The pleasures and perils of meeting favorite authors
Since I am an enthusiastic reader, there are a lot of authors with whom I would love to be friends. We’d meet at a reading, hit it off, grab coffee—and voila! I’d have a glittery and talented new companion who would not only tolerate my endless discussion of books and reading and the literary life, but welcome and enrich it. So it was with great interest that I read a couple of recent essays that chronicle disastrous meetings with literary heroes.
At The Paris Review’s newish blog, Justine van der Leun writes about meeting her (unnamed) literary hero, whose work she had been reading since age 15. She struck up an e-mail correspondence, then wanted more:
“If MLH [My Literary Hero] and I got along famously over e-mail, I figured, we could potentially be best friends in real life. So when I took a cross-country trip several months after my first e-meeting with MLH, I wrote to tell him I’d be passing through his outpost and asked if I could buy him a drink. By ‘passing through’ I meant ‘driving thirteen straight hours out of my way.’ ”
Alas, their encounter was highly awkward:
“The more I tried to impress MLH, the less impressed he was. The situation spiraled downward rapidly: My mounting insecurity obscured any charm I might have mustered. I blathered. I blabbed. I prayed for the power to shut up.”
Her general takeaway is, stay away, and don’t let the reality ruin the fantasy. But the temptations are many. Most authors are fighting for attention and readers and therefore have websites with “contact me” links, calling out for e-mails. And imagine the e-mails the author would send! Literate, witty, filled with the lyrical/ funny/ emotional/ sharp/ insert adjective here writing that made you fall in love with his or her books in the first place. But instead of being mass-produced, they would be just for you.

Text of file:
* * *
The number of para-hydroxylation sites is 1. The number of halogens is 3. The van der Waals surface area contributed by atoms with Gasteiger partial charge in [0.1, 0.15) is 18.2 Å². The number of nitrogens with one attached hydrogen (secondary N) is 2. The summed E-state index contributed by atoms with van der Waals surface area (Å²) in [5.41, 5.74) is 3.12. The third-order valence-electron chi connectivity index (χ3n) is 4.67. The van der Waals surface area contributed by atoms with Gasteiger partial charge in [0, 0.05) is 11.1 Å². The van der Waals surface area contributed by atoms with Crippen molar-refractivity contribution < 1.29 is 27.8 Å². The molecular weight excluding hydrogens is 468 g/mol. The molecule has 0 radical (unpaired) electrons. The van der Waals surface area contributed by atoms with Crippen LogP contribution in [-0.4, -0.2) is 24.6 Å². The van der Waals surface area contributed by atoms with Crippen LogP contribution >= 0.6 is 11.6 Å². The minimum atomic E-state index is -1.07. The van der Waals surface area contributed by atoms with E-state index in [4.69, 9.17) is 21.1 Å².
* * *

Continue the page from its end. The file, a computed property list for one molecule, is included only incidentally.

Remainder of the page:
After that initial contact, the possibilities seem endless. The slippery slope—the idea that a relationship with your favorite author could progress from an e-mail or meeting at a reading to a drink to dinner to a whirlwind affair to marriage—is uncomfortably explored in Elizabeth Ellen’s piece from June’s Bookslut, called “Stalking Dave Eggers.” She lays out her tale of obsession:
“Dave Eggers and I were in love. The fact that no one else knew it did not bother me. I was similarly unbothered by the fact that my communications with Dave were limited to e-mail exchanges, the great bulk of which occurred between the hours of 8 am and 4 pm, Monday through Friday, or that Dave did not e-mail me from his McSweeney’s account, or from an account registered in his name, but instead wrote me from a Hotmail address which incorporated a Tragically Hip lyric and entered my inbox as “Homeless Funambulist.” I figured Dave had his reasons. He was, after all, a self-described genius who in the aftermath of his parents’ death had managed to raise his little brother by himself, start two magazines and write a bestselling memoir. Who was I to question his methods?”
Several times during the piece, she inserts this warning from a friend: “You realize, of course, that you come off sounding completely insane in this essay.”
Yes. Yes, she does. But though her delusions run deeper than I imagine most readers’ do, who among the truly book-loving has not fallen for an author, either in an abstract intellectual-crush way, or because their jacket photo looks like Johnny Depp with sexy glasses? (And then you read Modern Love one weekend and find out that his wife died and left him a single father of a young daughter, and it’s so touching and now you feel like you really know him, because that’s the power of words—to bring you deep into a person’s life and brain and heart.) Books feel so intimate—as van der Leun writes, “The allure of a literary idol is, in large part, the unspoken conviction that you and this brilliant stranger understand each other.”